Fair trade or free trade? Let your voice be heard on Minnesota’s future!
The Obama Administration is negotiating two new mega trade deals (one with Pacific Rim countries, another with Europe) entirely in secret, with the goal of further expanding the NAFTA-model of free trade. These trade agreements could have major impacts on Minnesota's farmers, workers, small business owners and rural communities. They could limit Minnesota’s ability to support local food and energy systems and grow local businesses. In order to stay up to speed, Minnesota has set up a new Trade Policy Advisory Council (TPAC) to advise the state legislature and Governor.
TPAC wants to hear from Minnesotans: What concerns do you have about free trade? What role could TPAC play in the future? Now is your opportunity to have a say in our future trade policy. Complete the survey and let them know future trade negotiations should be public, not secret. Help ensure the voices of all Minnesotans are heard in the development of trade agreements and that they protect local control and our quality of life. The free trade model has failed for Minnesota and we need a new approach to trade. Help ensure the voices of all Minnesotans are heard before trade agreements are completed, and that they protect local control, our natural resources and our quality of life.
Posted December 13, 2007 by
You may have thought NAFTA was old news. But surprisingly, over a decade later, it still has not been fully implemented. Because NAFTA was so controversial in all three countries when it came into effect in 1994, the deal delayed implementation of the final agriculture provisions until January 1, 2008. And those final provisions are a big deal - particularly for Mexico. In January, NAFTA will require the removal of tariffs on white corn, beans, powdered milk, and other staple foods for many Mexicans.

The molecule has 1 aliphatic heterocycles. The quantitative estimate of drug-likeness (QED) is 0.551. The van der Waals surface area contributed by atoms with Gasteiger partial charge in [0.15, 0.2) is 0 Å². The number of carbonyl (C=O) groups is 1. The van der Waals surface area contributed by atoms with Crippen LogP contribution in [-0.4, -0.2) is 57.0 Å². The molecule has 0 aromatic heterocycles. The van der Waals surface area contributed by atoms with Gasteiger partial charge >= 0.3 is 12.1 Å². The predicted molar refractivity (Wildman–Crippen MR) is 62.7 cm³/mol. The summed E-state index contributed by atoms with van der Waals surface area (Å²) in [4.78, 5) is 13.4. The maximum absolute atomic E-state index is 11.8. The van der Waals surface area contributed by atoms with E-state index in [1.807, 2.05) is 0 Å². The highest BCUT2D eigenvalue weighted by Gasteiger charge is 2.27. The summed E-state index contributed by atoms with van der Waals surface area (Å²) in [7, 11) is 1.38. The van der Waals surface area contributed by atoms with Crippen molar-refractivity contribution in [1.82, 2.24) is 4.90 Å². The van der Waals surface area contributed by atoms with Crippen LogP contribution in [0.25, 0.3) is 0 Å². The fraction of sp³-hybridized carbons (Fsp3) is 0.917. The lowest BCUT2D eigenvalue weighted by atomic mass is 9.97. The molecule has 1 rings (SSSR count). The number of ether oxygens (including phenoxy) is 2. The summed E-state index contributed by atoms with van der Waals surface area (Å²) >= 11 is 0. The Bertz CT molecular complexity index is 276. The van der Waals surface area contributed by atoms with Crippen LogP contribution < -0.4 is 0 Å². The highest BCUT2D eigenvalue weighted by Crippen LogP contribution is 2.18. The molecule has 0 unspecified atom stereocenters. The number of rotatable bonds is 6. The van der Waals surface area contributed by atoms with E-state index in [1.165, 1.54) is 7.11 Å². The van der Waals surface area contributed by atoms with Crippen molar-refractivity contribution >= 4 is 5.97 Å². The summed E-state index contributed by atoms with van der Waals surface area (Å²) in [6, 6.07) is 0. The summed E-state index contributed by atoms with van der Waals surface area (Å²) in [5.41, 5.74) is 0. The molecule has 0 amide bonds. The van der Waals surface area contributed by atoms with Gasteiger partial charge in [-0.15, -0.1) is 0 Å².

Thirteen years of experience says the removal of those tariffs will be devastating for Mexico's food producing economy. Following the passage of NAFTA and the first wave of tariff reductions, U.S. agriculture exports to Mexico exploded. According to a USDA analysis that compared the time periods 1991-93 to 2003-05, U.S. agriculture exports to Mexico increased by 522 percent for corn, 381 percent for wheat, 329 percent for rice, 373 percent for soybeans, and 455 percent for pork.
IATP's A Fair Farm Bill and Immigration documents how agricultural employment in Mexico lost more than 2 million jobs from the early 1990s to 2006. Many former Mexican farmers have been forced to come to the U.S. to find work, as Claudia Melendez Salinas of the Monterrey Herald reported in an excellent article earlier this month.
Mexican farm groups are worried. Last week, Mexican sugar farmers shut down the country's sugar mills, demanding a price increase before the January 1 deadline which will open the border to high fructose corn syrup from the U.S.
Mexican farm groups are asking their legislature to suspend the final provisions of NAFTA, renegotiate the agreement to prioritize food sovereignty, and invest in modernizing Mexico's agriculture. Earlier this week, over 70 U.S., Canadian and international organizations wrote to leaders of the three NAFTA countries expressing support for the Mexican farm groups' proposal. IATP's Steve Suppan will present the letter to Mexican farm groups at a press conference later this week in Mexico City.
In a December 12 press release, the National Family Farm Coalition's George Naylor and the Canadian National Farmers Union's Darrin Qualman point out that NAFTA and free trade agreements have not benefitted U.S. or Canadian farmers either - and instead the big beneficiaries have been multinational agribusiness companies. The NFU Canada has a great little report looking at how Canadian farmers have faired since free trade agreements with the U.S. first came into effect in 1988.
IATP's Steve Suppan will report more next week on efforts by Mexican farm groups to suspend NAFTA following his trip to Mexico City.